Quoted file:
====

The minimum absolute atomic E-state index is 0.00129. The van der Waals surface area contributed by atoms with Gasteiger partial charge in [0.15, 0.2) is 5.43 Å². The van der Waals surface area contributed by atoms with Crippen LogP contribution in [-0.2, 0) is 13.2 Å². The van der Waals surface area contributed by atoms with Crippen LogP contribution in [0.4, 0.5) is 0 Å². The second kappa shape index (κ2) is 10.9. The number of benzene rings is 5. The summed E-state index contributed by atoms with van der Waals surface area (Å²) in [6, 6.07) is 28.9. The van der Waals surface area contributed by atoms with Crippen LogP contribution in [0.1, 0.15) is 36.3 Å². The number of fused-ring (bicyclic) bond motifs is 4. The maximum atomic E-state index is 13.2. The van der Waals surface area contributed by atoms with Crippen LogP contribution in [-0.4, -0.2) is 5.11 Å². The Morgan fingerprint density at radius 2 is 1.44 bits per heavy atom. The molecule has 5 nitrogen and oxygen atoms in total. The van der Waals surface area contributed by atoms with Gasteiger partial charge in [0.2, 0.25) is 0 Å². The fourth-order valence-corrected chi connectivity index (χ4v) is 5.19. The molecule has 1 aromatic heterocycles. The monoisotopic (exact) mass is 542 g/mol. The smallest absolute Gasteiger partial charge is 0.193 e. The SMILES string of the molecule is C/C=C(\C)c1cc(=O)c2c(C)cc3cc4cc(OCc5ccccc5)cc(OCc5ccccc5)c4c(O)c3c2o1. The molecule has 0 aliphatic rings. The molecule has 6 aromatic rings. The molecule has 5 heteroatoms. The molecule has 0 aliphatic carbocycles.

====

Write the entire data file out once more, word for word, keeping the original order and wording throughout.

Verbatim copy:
The minimum absolute atomic E-state index is 0.00129. The van der Waals surface area contributed by atoms with Gasteiger partial charge in [0.15, 0.2) is 5.43 Å². The van der Waals surface area contributed by atoms with Crippen LogP contribution in [-0.2, 0) is 13.2 Å². The van der Waals surface area contributed by atoms with Crippen LogP contribution in [0.4, 0.5) is 0 Å². The second kappa shape index (κ2) is 10.9. The number of benzene rings is 5. The summed E-state index contributed by atoms with van der Waals surface area (Å²) in [6, 6.07) is 28.9. The van der Waals surface area contributed by atoms with Crippen LogP contribution in [0.1, 0.15) is 36.3 Å². The number of fused-ring (bicyclic) bond motifs is 4. The maximum atomic E-state index is 13.2. The van der Waals surface area contributed by atoms with Crippen LogP contribution in [-0.4, -0.2) is 5.11 Å². The Morgan fingerprint density at radius 2 is 1.44 bits per heavy atom. The molecule has 5 nitrogen and oxygen atoms in total. The van der Waals surface area contributed by atoms with Gasteiger partial charge in [0.2, 0.25) is 0 Å². The fourth-order valence-corrected chi connectivity index (χ4v) is 5.19. The molecule has 1 aromatic heterocycles. The monoisotopic (exact) mass is 542 g/mol. The smallest absolute Gasteiger partial charge is 0.193 e. The SMILES string of the molecule is C/C=C(\C)c1cc(=O)c2c(C)cc3cc4cc(OCc5ccccc5)cc(OCc5ccccc5)c4c(O)c3c2o1. The molecule has 0 aliphatic rings. The molecule has 6 aromatic rings. The molecule has 5 heteroatoms. The molecule has 0 aliphatic carbocycles.